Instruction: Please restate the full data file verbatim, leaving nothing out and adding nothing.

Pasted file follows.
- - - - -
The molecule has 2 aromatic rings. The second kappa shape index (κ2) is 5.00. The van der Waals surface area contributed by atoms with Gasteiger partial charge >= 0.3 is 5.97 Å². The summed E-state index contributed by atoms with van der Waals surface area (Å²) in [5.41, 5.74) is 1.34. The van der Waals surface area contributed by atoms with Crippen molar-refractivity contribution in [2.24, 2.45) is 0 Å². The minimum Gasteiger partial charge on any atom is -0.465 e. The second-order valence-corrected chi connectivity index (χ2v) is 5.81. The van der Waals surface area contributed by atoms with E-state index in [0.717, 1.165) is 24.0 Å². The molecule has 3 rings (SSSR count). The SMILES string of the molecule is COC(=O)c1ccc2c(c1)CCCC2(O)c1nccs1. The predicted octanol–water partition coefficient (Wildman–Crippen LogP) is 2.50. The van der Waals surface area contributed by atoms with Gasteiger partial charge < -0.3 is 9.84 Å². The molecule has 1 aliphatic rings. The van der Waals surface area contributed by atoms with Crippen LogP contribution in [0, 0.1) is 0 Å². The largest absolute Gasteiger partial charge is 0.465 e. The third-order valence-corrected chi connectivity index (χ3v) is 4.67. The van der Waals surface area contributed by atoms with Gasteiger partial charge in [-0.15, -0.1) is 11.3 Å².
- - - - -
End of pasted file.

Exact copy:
The molecule has 2 aromatic rings. The second kappa shape index (κ2) is 5.00. The van der Waals surface area contributed by atoms with Gasteiger partial charge >= 0.3 is 5.97 Å². The summed E-state index contributed by atoms with van der Waals surface area (Å²) in [5.41, 5.74) is 1.34. The van der Waals surface area contributed by atoms with Crippen molar-refractivity contribution in [2.24, 2.45) is 0 Å². The minimum Gasteiger partial charge on any atom is -0.465 e. The second-order valence-corrected chi connectivity index (χ2v) is 5.81. The van der Waals surface area contributed by atoms with E-state index in [0.717, 1.165) is 24.0 Å². The molecule has 3 rings (SSSR count). The SMILES string of the molecule is COC(=O)c1ccc2c(c1)CCCC2(O)c1nccs1. The predicted octanol–water partition coefficient (Wildman–Crippen LogP) is 2.50. The van der Waals surface area contributed by atoms with Gasteiger partial charge < -0.3 is 9.84 Å². The molecule has 1 aliphatic rings. The van der Waals surface area contributed by atoms with Crippen LogP contribution in [0, 0.1) is 0 Å². The largest absolute Gasteiger partial charge is 0.465 e. The third-order valence-corrected chi connectivity index (χ3v) is 4.67. The van der Waals surface area contributed by atoms with Gasteiger partial charge in [-0.15, -0.1) is 11.3 Å².